What is severe combined immunodeficiency (SCID)?
Severe combined immunodeficiency (SCID) is a primary immunodeficiency
disease characterized by little or no immune responses. This results in frequent recurring infections with bacteria, fungi, and viruses.
SCID has sometimes been informally called “bubble boy disease” because patients are so vulnerable to infectious diseases that some, like David Vetter or “bubble boy,” have been confined to a sterile environment.
Those with SCID have an immune system so highly compromised that it is considered nearly absent.
What are the symptoms of severe combined immunodeficiency (SCID)?
SCID is associated with recurrent viral infections and causes several hospitalizations before it is officially diagnosed. One unusual infection that can be present with SCID early on is pneumocystis pneumonia.
Other symptoms (generally in infants) include:
- Frequent and severe respiratory infections
- Poor growth
- Rashes that look like eczema
- Chronic diarrhea
What causes severe combined immunodeficiency (SCID)?
The most common form of SCID, affecting nearly 45% of cases, is due to a mutation in a gene on the X chromosome that encodes a component shared by the T-cell growth factor receptor and other growth factor receptors.
Five more types of SCID for which the genetic cause is known are due to mutations in genes that encode proteins necessary for the development of the immune recognition receptors on T- and B-lymphocytes. These are all inherited as autosomal recessive traits. There are likely other SCID-causing mutations that have not yet been identified.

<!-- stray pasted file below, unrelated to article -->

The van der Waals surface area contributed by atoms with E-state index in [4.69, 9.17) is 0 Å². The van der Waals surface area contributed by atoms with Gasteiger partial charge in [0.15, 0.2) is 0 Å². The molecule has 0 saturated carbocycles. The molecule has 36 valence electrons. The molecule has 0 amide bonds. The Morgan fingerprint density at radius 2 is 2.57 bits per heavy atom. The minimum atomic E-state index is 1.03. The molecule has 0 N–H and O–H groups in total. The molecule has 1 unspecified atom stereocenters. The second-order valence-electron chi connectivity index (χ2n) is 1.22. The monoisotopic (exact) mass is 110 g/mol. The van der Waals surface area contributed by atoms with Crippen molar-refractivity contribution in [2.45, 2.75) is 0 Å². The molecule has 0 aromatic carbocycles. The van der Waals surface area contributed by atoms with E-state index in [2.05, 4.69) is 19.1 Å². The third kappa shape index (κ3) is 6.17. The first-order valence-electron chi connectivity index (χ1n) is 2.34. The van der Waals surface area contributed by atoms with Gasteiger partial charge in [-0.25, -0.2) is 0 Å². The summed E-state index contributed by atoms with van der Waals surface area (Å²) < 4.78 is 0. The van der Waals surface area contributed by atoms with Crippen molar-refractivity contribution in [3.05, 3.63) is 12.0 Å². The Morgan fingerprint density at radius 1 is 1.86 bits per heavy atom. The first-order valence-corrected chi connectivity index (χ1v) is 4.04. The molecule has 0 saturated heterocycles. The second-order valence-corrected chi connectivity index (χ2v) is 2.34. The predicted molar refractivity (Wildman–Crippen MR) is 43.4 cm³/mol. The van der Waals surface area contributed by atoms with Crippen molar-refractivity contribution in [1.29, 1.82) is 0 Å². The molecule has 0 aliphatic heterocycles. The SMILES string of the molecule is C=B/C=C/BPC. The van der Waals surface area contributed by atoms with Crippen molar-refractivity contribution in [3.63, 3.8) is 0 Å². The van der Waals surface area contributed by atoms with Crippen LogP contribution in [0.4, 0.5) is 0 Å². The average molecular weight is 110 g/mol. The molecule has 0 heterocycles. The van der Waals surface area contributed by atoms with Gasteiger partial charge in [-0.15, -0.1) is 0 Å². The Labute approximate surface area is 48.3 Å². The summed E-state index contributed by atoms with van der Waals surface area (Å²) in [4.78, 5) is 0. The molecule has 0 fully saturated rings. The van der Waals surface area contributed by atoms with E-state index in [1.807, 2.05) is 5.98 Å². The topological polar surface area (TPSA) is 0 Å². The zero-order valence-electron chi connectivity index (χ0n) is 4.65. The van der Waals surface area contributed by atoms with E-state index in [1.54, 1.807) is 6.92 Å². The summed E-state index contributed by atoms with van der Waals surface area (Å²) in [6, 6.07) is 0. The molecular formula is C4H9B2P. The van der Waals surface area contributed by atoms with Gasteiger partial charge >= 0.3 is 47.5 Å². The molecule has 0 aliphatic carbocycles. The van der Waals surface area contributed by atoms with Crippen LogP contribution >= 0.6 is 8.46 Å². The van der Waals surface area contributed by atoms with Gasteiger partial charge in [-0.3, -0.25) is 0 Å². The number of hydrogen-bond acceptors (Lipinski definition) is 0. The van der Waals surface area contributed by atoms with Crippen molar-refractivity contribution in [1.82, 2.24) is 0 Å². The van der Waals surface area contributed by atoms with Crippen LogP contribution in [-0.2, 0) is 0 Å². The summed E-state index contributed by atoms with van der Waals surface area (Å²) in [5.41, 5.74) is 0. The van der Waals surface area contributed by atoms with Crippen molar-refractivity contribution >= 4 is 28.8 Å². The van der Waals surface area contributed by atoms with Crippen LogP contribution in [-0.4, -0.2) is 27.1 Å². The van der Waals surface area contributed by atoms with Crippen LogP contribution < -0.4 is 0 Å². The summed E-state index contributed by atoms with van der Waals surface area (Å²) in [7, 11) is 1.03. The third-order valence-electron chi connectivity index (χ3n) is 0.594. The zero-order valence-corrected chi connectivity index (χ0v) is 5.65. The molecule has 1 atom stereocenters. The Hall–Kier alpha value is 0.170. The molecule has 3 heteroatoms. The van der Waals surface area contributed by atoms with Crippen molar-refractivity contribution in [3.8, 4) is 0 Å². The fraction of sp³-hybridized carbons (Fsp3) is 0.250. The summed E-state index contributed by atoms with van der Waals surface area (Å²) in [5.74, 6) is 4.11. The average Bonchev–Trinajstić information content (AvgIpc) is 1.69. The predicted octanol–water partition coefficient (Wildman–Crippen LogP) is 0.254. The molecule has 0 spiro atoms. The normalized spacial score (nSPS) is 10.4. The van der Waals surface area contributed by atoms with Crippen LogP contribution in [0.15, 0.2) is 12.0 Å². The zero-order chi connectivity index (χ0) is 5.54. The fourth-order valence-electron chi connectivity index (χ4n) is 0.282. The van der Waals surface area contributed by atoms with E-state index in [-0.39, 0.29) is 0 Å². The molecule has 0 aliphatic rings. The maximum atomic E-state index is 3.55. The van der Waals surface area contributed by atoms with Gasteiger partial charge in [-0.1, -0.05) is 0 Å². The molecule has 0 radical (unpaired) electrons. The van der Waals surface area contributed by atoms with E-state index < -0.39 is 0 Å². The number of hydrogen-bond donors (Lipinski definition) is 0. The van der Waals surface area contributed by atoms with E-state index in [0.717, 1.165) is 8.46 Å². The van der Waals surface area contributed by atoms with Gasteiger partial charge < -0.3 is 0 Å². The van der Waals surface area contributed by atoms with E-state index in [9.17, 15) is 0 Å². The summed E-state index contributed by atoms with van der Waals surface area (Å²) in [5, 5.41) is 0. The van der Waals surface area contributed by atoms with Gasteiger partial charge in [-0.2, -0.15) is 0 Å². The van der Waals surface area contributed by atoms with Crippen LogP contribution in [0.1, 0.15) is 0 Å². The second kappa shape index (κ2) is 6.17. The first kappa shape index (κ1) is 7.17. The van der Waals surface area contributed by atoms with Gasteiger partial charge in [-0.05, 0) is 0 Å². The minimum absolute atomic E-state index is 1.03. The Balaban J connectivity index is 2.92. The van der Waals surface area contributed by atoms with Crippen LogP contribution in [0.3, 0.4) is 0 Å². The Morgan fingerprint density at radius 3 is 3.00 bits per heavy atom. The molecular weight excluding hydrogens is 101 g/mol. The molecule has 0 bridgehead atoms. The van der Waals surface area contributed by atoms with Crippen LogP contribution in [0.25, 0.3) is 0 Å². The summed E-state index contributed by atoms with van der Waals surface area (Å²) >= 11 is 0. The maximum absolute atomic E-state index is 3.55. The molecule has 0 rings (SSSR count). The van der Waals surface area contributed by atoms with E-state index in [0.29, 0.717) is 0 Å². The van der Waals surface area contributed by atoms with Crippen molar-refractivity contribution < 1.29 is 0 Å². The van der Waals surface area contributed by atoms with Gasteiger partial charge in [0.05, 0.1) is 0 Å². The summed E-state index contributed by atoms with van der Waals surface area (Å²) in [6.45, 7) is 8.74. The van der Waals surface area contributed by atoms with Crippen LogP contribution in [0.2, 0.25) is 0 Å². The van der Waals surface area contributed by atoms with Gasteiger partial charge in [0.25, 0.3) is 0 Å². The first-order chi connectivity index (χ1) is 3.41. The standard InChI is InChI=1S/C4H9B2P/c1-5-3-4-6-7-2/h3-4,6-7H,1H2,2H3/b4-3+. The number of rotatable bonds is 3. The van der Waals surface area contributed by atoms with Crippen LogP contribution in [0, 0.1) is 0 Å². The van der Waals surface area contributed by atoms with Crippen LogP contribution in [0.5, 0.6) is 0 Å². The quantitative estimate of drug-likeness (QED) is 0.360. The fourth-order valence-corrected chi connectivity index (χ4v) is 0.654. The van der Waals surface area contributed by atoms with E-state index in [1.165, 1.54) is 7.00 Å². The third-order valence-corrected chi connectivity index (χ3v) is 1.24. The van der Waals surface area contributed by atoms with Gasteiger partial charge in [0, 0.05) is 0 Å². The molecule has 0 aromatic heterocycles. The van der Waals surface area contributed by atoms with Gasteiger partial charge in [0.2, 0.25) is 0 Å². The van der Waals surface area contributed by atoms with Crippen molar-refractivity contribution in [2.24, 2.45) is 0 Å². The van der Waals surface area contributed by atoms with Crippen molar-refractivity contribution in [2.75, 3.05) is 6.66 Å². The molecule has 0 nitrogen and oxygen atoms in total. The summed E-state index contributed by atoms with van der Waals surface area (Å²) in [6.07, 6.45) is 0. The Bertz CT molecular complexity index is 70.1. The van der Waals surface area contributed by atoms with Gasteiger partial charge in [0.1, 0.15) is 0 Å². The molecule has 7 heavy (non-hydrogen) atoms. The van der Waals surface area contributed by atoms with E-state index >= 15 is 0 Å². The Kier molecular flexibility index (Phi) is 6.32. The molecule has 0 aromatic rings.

How is severe combined immunodeficiency (SCID) diagnosed?
Early detection is key and treating SCID in the first months of life offers a very positive success rate.
As with other primary immunodeficiency diseases, screening tests can measure blood lymphocytes levels. A diagnosis of SCID can also be made in utero.
What are the treatment options for severe combined immunodeficiency (SCID)?
The most effective treatment for SCID is transplantation of blood-forming stem cells. A bone marrow transplant from a tissue-matched relative offers the greatest chance for curing SCID. In addition, although immunoglobulin therapy will not restore the function of the deficient T-cells, it does replace the missing antibodies resulting from the B-cell defect. Gene therapy is also another potential treatment option.
Where can I find out more about severe combined immunodeficiency (SCID)?